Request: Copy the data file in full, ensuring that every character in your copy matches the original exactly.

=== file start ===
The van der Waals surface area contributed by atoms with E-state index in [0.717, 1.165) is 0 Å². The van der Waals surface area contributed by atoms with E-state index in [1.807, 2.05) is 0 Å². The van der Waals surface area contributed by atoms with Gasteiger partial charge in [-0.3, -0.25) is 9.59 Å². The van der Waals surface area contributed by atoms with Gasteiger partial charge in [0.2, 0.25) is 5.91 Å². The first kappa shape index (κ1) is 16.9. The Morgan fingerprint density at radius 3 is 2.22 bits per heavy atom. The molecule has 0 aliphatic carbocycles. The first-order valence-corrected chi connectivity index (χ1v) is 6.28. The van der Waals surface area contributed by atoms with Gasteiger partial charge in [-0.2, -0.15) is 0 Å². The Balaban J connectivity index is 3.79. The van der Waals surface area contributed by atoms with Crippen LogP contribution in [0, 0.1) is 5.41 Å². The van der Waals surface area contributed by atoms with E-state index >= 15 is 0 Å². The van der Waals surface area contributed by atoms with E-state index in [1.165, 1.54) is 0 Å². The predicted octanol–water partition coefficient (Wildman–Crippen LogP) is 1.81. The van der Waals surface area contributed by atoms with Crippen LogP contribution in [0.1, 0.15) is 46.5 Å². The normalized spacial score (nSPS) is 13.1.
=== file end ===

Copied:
The van der Waals surface area contributed by atoms with E-state index in [0.717, 1.165) is 0 Å². The van der Waals surface area contributed by atoms with E-state index in [1.807, 2.05) is 0 Å². The van der Waals surface area contributed by atoms with Gasteiger partial charge in [-0.3, -0.25) is 9.59 Å². The van der Waals surface area contributed by atoms with Gasteiger partial charge in [0.2, 0.25) is 5.91 Å². The first kappa shape index (κ1) is 16.9. The Morgan fingerprint density at radius 3 is 2.22 bits per heavy atom. The molecule has 0 aliphatic carbocycles. The first-order valence-corrected chi connectivity index (χ1v) is 6.28. The van der Waals surface area contributed by atoms with Gasteiger partial charge in [-0.2, -0.15) is 0 Å². The Balaban J connectivity index is 3.79. The van der Waals surface area contributed by atoms with Crippen LogP contribution in [0, 0.1) is 5.41 Å². The van der Waals surface area contributed by atoms with E-state index >= 15 is 0 Å². The van der Waals surface area contributed by atoms with E-state index in [1.165, 1.54) is 0 Å². The predicted octanol–water partition coefficient (Wildman–Crippen LogP) is 1.81. The van der Waals surface area contributed by atoms with Crippen LogP contribution in [0.1, 0.15) is 46.5 Å². The normalized spacial score (nSPS) is 13.1.